Reason Roundup

Going Down?

Plus: Hunter Biden is guilty of crimes that shouldn't be crimes, North Dakota's voters take on gerontocracy, and more...


Inflation cooled slightly to 3.3 percent in May, the Department of Labor reported on Wednesday morning. That's a welcome sign that tees up the possibility the Federal Reserve will signal plans to cut interest rates later today.

A rare one-two punch that will indicate whether the fight against inflation is being won makes Wednesday one of the most important days of the year for economic news, CNBC reports. This morning's consumer price report from the Department of Labor was an encouraging sign, and all eyes now turn to this afternoon's decision by the central bank's officials. The Federal Reserve has raised interest rates 11 times since March 2022 to help combat inflation, and those increases have made mortgage rates, car loans, and other forms of credit more expensive. The central bank has not raised rates since July, when it set the baseline interest rate just north of 5 percent, but it hasn't cut them either.

For the past year, the tug-of-war between inflation and interest rates has been a stalemate. After falling to a post-2022 low of 3 percent in June 2023, inflation has bubbled back upwards in recent months. At its last meeting in May, the Federal Reserve declared "a lack of further progress" in combating inflation.

This morning's consumer price index report showed prices holding steady after increasing by at least 0.3 percent in each of the past four months. Food prices remained mostly flat and energy prices fell during May, but services and housing continued to get more expensive.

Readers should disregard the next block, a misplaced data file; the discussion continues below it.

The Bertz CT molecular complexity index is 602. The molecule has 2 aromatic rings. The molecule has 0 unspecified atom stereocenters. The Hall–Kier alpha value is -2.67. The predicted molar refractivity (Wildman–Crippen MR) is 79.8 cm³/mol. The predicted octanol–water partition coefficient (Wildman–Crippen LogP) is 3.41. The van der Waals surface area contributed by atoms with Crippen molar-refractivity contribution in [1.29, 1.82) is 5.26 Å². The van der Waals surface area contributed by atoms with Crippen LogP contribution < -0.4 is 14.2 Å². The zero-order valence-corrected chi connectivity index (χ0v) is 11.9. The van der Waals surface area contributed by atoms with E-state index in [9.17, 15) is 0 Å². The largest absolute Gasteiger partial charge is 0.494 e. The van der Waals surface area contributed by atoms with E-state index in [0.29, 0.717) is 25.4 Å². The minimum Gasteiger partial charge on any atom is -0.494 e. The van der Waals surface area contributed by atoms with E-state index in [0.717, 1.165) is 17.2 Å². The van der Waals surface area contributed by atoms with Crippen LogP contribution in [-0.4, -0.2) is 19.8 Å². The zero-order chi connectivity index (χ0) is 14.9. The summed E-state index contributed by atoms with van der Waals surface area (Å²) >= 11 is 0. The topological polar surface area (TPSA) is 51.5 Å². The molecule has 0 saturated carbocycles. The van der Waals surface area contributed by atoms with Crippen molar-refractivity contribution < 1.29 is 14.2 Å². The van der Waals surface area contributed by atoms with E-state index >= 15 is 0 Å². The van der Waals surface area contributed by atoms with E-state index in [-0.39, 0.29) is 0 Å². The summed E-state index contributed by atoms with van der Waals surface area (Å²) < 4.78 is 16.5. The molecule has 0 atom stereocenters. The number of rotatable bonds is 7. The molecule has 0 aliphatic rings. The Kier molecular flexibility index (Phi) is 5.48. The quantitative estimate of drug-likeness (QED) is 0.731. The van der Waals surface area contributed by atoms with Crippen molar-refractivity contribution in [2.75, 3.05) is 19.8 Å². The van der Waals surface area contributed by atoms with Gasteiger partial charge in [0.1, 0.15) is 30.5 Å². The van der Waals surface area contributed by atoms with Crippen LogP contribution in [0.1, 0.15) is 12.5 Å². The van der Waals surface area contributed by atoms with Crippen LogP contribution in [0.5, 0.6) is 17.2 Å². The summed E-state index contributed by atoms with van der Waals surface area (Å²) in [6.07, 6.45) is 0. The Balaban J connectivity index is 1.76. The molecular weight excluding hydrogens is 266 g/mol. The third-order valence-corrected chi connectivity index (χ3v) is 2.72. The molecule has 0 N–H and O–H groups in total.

Even a hopeful inflation report is unlikely to have an immediate impact on the Fed's decision about interest rates. "Officials are widely expected to leave interest rates unchanged, no matter what happens. But the fresh inflation reading could help shape officials' estimates of how many times they will cut rates this year, because policymakers will have a chance to update their forecasts in response to the data," writes Jeanna Smialek, The New York Times' Federal Reserve reporter.

However, "a well-behaved May inflation report is a likely prerequisite for the Fed to consider lowering interest rates after that, as officials have said they want to see a series of readings that rebuilds their confidence inflation will head lower," The Wall Street Journal explained.

Americans are understandably eager to see both inflation and interest rates fall toward the historically low levels that were enjoyed before the COVID-19 pandemic. We are likely still a long way from that point, but today may turn out to be a significant turning point in the ongoing battle against higher prices and more expensive debt.

Hunter Biden, the president's son, was convicted of three felony gun crimes on Tuesday. All three counts are related to the younger Biden's 2018 purchase of a handgun, which he was not legally allowed to own because of his track record of using illegal drugs.